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London-based Jai Vardhan Singh and Meera Pandit meet, fall in love, and she introduces him to her family. Shortly thereafter, they decide to part as she wants to re-locate to India to restore heritage buildings, while he re-locates to America. Restauranteur Veer Singh attempts to convince Jai to pursue her, as he had pursued Harleen Kaur back in 1965 India, but Jai moves on and falls in love with Caucasian Jo, while Meera is all set to get marry her employer, Vikram Joshi. Written by
Giselli Monteiro auditioned for the role of Pae (Saif Ali Khan's non-Indian girlfriend). At this point, Imtiaz Ali had searched for females all around India for Harleen, but couldn't find the right girl. After seeing her screen test, Imtiaz Ali's wife suggested to cast Gisellle for the role of Harleen. See more »
When Jai and Meera meet up deciding to break up, they hold hands and Jai talks about the irritating traffic. In the next shot, Meera's hands are on her lap. See more »
Grows on you as it goes by, but still remains uninspiring and predictable.
I was quite disappointed by Imtiaz Ali's Love Aaj Kal. So much hype before and after release, and for what? For an ordinary story with nothing new to offer. The film is light and simple, but while in some cases these are the good qualities of a film, in this case, these are actually the film's pitfalls. There is actually no real story to speak of, and the film is slow-paced and at times simply boring. Love Aaj Kal is about a young guy named Jai who just ended his relationship with his girlfriend Meera. He then meets a mature Sardar named Veer Singh who tells him of his own story. From then on, the past and the present run concurrently. Saif Ali Khan plays Jai, and in the flashbacks, he plays the young Veer, whose older version is played by Rishi Kapoor. This kind of narrative style is not one to my liking, but it could have been more interesting had it been used and treated differently. For one, I could not understand why Ali had to cast Khan to play the young Rishi Kapoor. If there was some family connection between the characters of Veer and Jai, it would be more tolerable. Also, one has to note that there is absolutely zero resemblance between Khan and Kapoor, which makes it quite odd that the former played the younger version of the latter.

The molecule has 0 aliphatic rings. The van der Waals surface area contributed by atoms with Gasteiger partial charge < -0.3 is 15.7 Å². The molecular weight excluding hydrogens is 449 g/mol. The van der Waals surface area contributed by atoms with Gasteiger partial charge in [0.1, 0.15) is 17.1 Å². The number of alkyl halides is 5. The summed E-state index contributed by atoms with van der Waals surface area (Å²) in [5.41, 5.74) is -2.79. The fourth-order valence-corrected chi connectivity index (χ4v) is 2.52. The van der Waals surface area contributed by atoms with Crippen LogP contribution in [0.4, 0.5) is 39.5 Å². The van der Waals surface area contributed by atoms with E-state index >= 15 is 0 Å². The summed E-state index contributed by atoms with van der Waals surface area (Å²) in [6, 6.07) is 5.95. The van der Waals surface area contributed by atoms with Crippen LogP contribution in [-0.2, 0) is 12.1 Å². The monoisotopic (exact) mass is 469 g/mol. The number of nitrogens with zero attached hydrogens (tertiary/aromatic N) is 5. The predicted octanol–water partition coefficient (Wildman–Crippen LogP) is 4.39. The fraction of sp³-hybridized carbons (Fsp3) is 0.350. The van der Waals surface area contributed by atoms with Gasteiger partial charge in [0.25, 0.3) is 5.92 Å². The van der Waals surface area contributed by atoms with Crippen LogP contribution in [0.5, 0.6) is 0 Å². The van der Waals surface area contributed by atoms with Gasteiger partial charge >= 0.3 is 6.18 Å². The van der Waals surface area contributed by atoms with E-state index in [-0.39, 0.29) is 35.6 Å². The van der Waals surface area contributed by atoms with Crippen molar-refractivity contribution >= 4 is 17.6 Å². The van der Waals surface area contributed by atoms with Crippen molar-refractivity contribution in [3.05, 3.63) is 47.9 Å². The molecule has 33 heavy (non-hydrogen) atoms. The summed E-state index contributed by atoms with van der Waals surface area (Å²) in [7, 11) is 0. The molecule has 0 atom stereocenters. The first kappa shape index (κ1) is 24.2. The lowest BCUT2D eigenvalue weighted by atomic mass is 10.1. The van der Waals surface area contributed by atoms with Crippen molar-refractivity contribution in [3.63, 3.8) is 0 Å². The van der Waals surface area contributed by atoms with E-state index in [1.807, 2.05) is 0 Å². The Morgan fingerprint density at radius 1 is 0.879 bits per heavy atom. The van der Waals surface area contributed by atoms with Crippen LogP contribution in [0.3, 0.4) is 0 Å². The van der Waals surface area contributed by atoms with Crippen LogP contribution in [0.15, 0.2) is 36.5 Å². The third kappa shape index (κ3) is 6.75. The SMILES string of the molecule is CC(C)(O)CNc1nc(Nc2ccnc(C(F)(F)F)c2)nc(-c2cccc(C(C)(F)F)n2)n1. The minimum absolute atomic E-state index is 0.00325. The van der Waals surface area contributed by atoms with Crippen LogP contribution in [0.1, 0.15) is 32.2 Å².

The film is not unwatchable by any means, but it is just not a film I personally would want to watch again. There are good things about it, no doubt, but they cannot save the story from being stale and uninspiring. The songs are quite nice to listen to, particularly "Yeh Dooriyan", which is wonderfully sung by Mohit Chauhan, and "Aaj Din Chadheya". The entire soundtrack really fits the film's mood. Saif Ali Khan repeats his young, carefree Don Juan role as Jai. His character has shades of Karan from Hum Tum (according to me his career-best), where he played a modern, cool and kind-hearted womaniser. Khan in an actor of unmatched comic talent, and though he is a bit old to play a character of this sort, here too he performs well and successfully portrays his character's gradual growth. The problem is, as said, casting him in the role of the young Veer. A younger actor would be a more interesting choice for the part. Deepika Padukone is an extremely pretty and attractive lass, and her smile lights up the screen, but something is missing there. Though she does well in some sequences, she fails to register the growth in her character. Rishi Kapoor is wonderful as Veer Singh, Rahul Khanna is okay as Vikay, and Giselle Monteiro is decent as Harleen.
Love Aaj Kal has some nice sequences. It was quite funny to see Jai and Meera celebrating their separation, and then regretting it after realising their true feelings for each other. The dialogues are good for the most part. Loved the scene in which Jo, Jai's new girlfriend who is played by a foreign beauty called Florence Brudenell-Bruce, decides to leave him as she notices his indifference towards their relationship. The film can be an entertaining watch with family and friends, though towards the end it has its share of clichés and becomes very predictable. After watching a charming and entertaining piece like Jab We Met, I had high expectations from this Imtiaz Ali film. Unfortunately, in this one the chemistry between the leads is missing, and though the film grows on you as it nears the end, it ends up being worthy of just a one-time watch. I am sure Ali is capable of making much more than just an ordinary love story like this one. Hope he does so in the future.
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